Reading this parable, we are struck by the serious consequences of failing to produce Kingdom fruit. But there's something I want to particularly point out. Many of the great heroes of the faith — people like Moses and David, were not given great responsibilities immediately. Each of these men first served as a lowly shepherd, tending sheep. Having tested them first in this humble vocation, God then felt confident to elevate them to positions of greatness — but it all started with a small step!
Sukkot is a festival about rejoicing in the blessings that God has provided, but let’s be sure our focus is on the Lord of blessing – instead of the blessings!
Sukkot (the Feast of Tabernacles) started last night throughout the world. The feast of Sukkot commemorates the time in which God led the Israelites through the wilderness for 40 years, providing them with every need on a daily basis – shelter, food, water and clothing. Interestingly, during Sukkot, the book of Ecclesiastes is read in the synagogues– but Ecclesiastes speaks of the vanity of materialism.
As I write, it seems the prevailing concern among people everywhere is -– what's going on with the economy? Europe is on the verge of an economic collapse. Even the kings of wall street are suffering huge losses with JP Morgan reporting losing over $2 billion yesterday. People are watching their wealth dissipating and dwindling away. Reflecting on these material losses reminds me of a story about a lady who perished in Pompeii in the first century.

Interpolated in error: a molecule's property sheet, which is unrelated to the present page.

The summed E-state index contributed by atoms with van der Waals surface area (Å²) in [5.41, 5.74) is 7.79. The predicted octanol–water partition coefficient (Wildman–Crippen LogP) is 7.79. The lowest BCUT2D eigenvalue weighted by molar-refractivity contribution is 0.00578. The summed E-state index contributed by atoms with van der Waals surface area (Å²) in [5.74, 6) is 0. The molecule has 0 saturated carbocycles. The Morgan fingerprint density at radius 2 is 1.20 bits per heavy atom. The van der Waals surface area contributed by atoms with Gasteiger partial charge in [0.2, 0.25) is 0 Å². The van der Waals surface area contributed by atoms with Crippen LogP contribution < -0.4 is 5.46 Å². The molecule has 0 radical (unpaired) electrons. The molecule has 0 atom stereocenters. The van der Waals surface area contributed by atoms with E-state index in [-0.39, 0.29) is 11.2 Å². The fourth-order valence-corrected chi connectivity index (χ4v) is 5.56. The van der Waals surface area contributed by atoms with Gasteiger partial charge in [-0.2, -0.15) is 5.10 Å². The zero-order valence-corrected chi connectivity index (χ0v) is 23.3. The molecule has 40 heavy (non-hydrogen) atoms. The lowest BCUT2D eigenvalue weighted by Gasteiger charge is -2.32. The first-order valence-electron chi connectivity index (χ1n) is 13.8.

In Matthew, we read that Judas betrayed Yeshua (Jesus) to the Sanhedrin for thirty pieces of silver, fulfilling the prophecy of Zechariah. Zechariah foretold that the Messiah's price would be measured at a pittance; thirty pieces of silver. Can we imagine valuing a human life in terms of silver? Unthinkable enough…but then this is no ordinary life; it's the life of God's only Son.